A. We have been able to confirm the efficacy of real-time geospatial tracking of information, which is already an important breakthrough in terms of urban design. What we did not anticipate was the potential for understanding sentiment regarding urban settings and in response to real-time tracking, and especially in affirming the accuracy of Twitter data relative to specific events and conditions. We have also considered the potential for predictions related to people and events. For example, in our work on the High Line, we can distinguish between New York residents and tourists. We can anticipate hours before an event that it could be oversubscribed and therefore require special precautions relative to security and logistics.

Q. What made you choose Bryant Park, Washington Square Park and the High Line?

A. These particular parks are representative of three differing ways that public space is used. Bryant Park has the most potential for Twitter-based analytics, given its heavy usage, especially on weekday lunchtimes. Washington Square Park has a much greater full-time occupancy, which gives a more expansive view of its use. The High Line’s long trajectory and large percentage of tourists provides yet another reading and perspective on the relationship between a park and its people. We are researching the effectiveness of Twitter in helping to understand these different characteristics in real time and the possibilities for correlating them with many variables, including weather patterns and social events.

Q. What can Twitter tell us that surveys can’t?

A. Twitter data is 24/7 and in continuum, a conscious stream, a collective picture of social responses to particular situations and contexts. It provides a tool for future planning as opposed to a system focused on specific issues at specific times. It is fundamentally cognitive in nature and, therefore, represents a huge advance in our comprehension of how we interact with our environment and vice versa.

Q. What are the practical applications?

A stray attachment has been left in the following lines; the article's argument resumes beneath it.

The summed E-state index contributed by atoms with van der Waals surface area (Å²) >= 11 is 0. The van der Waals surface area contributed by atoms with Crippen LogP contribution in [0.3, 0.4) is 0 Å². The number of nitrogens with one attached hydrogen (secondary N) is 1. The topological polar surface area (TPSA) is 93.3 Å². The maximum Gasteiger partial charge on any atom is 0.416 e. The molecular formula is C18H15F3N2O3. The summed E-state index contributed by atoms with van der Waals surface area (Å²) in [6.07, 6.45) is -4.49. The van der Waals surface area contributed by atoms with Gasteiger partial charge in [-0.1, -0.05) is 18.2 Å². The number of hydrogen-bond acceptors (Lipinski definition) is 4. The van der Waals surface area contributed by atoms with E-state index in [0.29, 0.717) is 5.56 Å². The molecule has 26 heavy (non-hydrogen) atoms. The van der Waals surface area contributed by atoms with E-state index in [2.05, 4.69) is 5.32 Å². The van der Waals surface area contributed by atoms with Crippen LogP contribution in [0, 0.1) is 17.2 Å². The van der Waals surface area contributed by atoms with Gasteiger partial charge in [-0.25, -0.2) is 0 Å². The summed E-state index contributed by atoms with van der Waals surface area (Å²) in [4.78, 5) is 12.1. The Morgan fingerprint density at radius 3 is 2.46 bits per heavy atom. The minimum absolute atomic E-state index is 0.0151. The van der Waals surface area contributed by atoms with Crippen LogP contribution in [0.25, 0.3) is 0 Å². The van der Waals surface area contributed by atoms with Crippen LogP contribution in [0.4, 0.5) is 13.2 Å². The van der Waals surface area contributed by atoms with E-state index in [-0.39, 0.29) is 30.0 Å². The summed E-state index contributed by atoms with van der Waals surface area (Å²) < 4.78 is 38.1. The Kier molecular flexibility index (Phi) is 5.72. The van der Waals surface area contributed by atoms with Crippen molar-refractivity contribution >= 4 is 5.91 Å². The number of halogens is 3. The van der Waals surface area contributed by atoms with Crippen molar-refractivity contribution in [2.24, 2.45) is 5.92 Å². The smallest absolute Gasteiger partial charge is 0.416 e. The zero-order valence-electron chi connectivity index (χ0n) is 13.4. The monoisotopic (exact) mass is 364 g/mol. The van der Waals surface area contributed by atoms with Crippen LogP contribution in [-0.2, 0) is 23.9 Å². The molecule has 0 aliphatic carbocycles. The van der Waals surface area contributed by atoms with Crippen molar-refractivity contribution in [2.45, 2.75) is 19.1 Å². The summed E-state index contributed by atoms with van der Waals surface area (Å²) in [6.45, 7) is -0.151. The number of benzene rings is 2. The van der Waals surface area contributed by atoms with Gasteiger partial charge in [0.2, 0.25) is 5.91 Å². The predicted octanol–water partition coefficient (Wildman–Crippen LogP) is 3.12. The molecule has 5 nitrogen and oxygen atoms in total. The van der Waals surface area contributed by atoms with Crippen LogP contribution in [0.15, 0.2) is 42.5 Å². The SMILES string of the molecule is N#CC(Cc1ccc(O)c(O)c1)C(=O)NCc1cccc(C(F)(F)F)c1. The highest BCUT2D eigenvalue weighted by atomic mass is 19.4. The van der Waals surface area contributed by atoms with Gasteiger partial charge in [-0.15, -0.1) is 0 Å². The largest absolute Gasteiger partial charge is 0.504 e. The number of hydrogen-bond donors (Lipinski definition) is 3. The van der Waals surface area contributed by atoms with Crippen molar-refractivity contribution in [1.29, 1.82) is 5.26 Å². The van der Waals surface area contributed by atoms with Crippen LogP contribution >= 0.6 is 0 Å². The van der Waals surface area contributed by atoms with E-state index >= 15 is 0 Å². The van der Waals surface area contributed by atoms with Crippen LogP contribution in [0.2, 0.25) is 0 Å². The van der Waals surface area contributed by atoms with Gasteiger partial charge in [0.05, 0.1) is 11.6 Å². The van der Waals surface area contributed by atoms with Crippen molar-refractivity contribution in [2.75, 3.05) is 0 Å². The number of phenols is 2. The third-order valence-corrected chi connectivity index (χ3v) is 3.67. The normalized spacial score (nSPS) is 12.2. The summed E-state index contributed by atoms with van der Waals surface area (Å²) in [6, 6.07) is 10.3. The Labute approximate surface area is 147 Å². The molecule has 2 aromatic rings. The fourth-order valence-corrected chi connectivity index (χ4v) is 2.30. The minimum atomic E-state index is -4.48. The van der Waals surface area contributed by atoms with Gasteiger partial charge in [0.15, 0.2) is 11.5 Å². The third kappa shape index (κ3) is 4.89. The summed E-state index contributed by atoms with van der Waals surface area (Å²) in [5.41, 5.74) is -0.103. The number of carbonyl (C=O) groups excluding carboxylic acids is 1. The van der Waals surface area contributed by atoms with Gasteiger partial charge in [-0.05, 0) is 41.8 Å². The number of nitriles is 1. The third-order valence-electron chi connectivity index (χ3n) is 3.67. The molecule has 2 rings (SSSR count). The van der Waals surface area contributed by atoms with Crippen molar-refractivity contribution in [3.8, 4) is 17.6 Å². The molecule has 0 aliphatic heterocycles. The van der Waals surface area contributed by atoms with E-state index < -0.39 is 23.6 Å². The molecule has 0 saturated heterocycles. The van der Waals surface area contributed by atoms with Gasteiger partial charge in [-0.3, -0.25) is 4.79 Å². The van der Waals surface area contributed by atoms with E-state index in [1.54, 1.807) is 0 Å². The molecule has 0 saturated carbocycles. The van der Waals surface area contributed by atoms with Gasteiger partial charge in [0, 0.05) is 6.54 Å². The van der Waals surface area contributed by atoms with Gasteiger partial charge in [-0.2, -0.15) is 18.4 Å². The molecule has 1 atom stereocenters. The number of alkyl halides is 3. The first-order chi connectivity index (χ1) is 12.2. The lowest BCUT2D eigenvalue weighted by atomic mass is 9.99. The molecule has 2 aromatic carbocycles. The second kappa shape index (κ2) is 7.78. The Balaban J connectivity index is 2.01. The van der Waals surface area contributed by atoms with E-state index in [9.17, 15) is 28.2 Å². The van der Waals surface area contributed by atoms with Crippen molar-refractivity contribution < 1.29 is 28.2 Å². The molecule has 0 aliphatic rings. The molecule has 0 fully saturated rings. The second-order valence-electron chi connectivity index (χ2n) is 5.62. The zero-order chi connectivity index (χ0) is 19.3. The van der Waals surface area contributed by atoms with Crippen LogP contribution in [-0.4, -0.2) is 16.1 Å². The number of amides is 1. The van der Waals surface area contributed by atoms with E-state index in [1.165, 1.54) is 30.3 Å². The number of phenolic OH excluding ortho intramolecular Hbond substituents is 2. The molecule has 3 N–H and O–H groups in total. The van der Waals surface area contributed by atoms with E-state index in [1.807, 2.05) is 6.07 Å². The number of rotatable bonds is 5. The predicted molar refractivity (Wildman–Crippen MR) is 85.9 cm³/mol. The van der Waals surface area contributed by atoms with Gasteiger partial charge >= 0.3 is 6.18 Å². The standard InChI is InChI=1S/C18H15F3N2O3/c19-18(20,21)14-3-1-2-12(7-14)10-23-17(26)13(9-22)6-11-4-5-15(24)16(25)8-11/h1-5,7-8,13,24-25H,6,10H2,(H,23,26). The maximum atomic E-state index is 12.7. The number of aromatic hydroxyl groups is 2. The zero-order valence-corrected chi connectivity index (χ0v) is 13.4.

A. There is real-time monitoring of public space density-of-use patterns and even usage prediction related to specific public events. It’s also possible to use Twitter density and sentiment as a tool for long-term design considerations. This can include, at different scales, the redesign of public parks—adding more grass and trees, for example, or new activity areas, or figuring out if nearby buildings or construction are having a negative impact on vegetation. Is a park being overused? Or are users dissatisfied and, if so, why? How can a park be more effective and have more social benefits? The next 10 years will be huge in reaching a new understanding of every aspect of our built environment via social media data.

Q. What are the limitations of this approach? Where would you like to see it go?

A. Perhaps the biggest limitation now is the uneven distribution of Twitter usage throughout the city. In our study we ended up focusing on lower Manhattan, in part because there is sufficient Twitter data for these areas. Central Park had to be eliminated because the Twitter-density patterns are so dispersed. We anticipate that this problem will disappear as the use of Twitter-like social media grows. That will be the moment when techniques like ours become everyday practice, opening a new window on to urban cognition. The cognitive mapping of urban environments entails a mental decoding of information. It has been a preoccupation for centuries, but more as a metaphysical construct. There have been iconic studies, from Italian architect Giambattista Nolli’s 1748 plan of Rome to Baudelaire’s 1847 Flâneur—who walks the city in order to experience it—to urban planner Kevin Lynch’s Image of the City analytics of the 1950s. We are moving from urban cognition as a primarily literary and conceptual tool into the realm of its becoming an operational tool for spatial design. This is a new moment for an ages-old preoccupation.

A map of twitter density analysis in Manhattan as an example of social media uses for urban design and planning purposes.
A map of twitter density analysis in Manhattan. Courtesy Urban Design Lab.